Things to Do

Movie Tickets: "Margaret," "The Pirates," and "Two Years at Sea"

Our picks for the best in film over the next seven days.

Hugh Grant as the Pirate Captain in The Pirates!, opening Friday. Photograph by Aardman Animations for Sony Pictures Animation.


Playwright and screenwriter
Kenneth Lonergan‘s 2000 directorial debut,
You Can Count on Me, was an indie hit, receiving a number of awards and generating the kind of buzz that heightens expectations for a follow-up.
In 2005, he set cameras rolling on that sophomore effort,
Margaret, which stars Anna Paquin as a Manhattan high
school student who accidentally causes the death of a pedestrian and
then engages
in futile attempts to somehow set things right. After shooting,
though, Lonergan set about the arduous process of editing
a sprawling and ambitious film that he saw as a massive
three-hour piece. The studio saw things differently, and it took six
years of arguments and legal wrangling for the film to finally
see the light of day, in the two-and-a-half-hour version that
opens this week at West End.

This shortened version (the full cut will have to wait
for DVD) was unceremoniously dumped by its distributor, Fox
which screened it in only a handful of theaters with barely a
hint of promotion. But then a curious thing happened: While
the reviews from the handful of critics who were able to see it
were mixed–many cities, including DC, didn’t even get press
screenings last December when
Margaret was initially released–the critics who liked
it were bowled over by it, even as they admitted its faults. Nearly all
of those
reviews can be boiled down to: “It’s a mess. But it’s a mess
that you must see by any means necessary.” The most vocal of
these critics campaigned tirelessly to arrange more screenings
and even a slightly expanded release. It’s thanks to them that
the film’s theatrical run, while always extremely limited, has
extended for months beyond that initial dumping. This week
it finally makes its way to one DC theater; hopefully dedicated
film fans who have been waiting months and years to see the
film will turn out to support this kind of rare filmmaking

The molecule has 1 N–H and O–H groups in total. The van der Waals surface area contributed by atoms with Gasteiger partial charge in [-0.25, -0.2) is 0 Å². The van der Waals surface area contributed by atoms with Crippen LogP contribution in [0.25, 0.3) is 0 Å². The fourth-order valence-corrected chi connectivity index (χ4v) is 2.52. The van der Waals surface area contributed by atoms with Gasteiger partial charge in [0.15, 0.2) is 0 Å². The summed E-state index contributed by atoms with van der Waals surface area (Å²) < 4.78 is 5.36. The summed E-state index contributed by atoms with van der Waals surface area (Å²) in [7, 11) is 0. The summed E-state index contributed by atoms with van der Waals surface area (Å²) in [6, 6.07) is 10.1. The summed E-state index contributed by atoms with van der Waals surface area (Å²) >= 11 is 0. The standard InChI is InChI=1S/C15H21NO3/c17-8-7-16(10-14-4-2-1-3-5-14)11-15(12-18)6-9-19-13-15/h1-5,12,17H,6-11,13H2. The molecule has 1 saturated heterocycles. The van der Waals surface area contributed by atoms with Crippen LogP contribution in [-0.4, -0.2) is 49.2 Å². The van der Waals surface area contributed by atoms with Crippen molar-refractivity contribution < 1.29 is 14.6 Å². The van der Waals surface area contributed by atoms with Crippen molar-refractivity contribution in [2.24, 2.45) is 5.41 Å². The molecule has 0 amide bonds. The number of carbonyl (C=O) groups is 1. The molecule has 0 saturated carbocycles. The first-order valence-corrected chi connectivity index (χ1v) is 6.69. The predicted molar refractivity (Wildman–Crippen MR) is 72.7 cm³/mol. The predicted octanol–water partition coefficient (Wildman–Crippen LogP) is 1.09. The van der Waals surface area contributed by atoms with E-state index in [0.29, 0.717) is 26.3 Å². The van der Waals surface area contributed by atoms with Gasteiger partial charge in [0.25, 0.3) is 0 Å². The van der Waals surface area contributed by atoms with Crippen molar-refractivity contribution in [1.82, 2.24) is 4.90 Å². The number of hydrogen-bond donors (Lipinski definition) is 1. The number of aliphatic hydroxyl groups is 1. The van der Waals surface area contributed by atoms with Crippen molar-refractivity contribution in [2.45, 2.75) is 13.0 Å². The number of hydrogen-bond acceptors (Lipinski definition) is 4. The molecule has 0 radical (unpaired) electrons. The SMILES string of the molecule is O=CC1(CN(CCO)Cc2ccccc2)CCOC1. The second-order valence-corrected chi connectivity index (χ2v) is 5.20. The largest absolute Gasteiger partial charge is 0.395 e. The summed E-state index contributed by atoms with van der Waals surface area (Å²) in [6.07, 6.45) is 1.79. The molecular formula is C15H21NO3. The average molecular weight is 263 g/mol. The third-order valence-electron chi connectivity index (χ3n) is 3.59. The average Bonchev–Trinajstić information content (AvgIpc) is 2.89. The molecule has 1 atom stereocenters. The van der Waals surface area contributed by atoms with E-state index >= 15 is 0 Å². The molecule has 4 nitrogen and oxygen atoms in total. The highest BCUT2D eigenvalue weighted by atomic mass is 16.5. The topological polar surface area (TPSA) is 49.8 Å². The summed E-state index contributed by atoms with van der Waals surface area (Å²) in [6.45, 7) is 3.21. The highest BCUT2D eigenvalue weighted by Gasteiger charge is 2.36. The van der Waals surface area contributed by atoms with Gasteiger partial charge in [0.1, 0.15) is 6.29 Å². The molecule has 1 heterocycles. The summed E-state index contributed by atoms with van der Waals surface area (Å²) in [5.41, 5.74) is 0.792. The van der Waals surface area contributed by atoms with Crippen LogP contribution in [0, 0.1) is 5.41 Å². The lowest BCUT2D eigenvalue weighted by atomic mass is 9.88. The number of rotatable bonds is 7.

View the trailer. Opens tomorrow at West End.

Monsieur Lazhar

Philippe Falardeau‘s film about an Algerian
substitute teacher who takes over an elementary school class after the
suicide of their beloved
teacher was one of the five nominees for Best Foreign Film at
last year’s Academy Awards. Nominees in that category are typically
heavy in theme, and to some extent this film is no exception.
But there’s a lighthearted inspiration infused throughout
Monsieur Lazhar that makes it also touching, but never
maudlin. The familiar notes of the educational drama are all here, as a
teacher with
a style somewhat foreign to his students and peers attempts to
win over his class and his fellow teachers. But the French
know how to mine this territory better than most–the wonderful
To Be and to Have, and Laurent Cantet’s excellent 2008 film
The Class immediately spring to mind–and
Lazhar is no exception. The result is largely a feel-good film that never feels compelled to blunt any of its rougher edges.

View the
. Opens tomorrow at E
Street, Bethesda

and Cinema Arts.

The Pirates! Band of Misfits

Aardman Animations may not put out a lot of films–the company made a name largely on the strength of director
Nick Park‘s Academy Award-winning
Creature Comforts and
Wallace & Gromit animated shorts, and this is only
the fifth feature film it’s released in 12 years. But the consistent
quality and immediately
recognizable style of stop-motion style have made any new
Aardman film something to look forward to. For its latest, Aardman
Peter Lord co-directs with
Jeff Newitt an adaptation of one of Gideon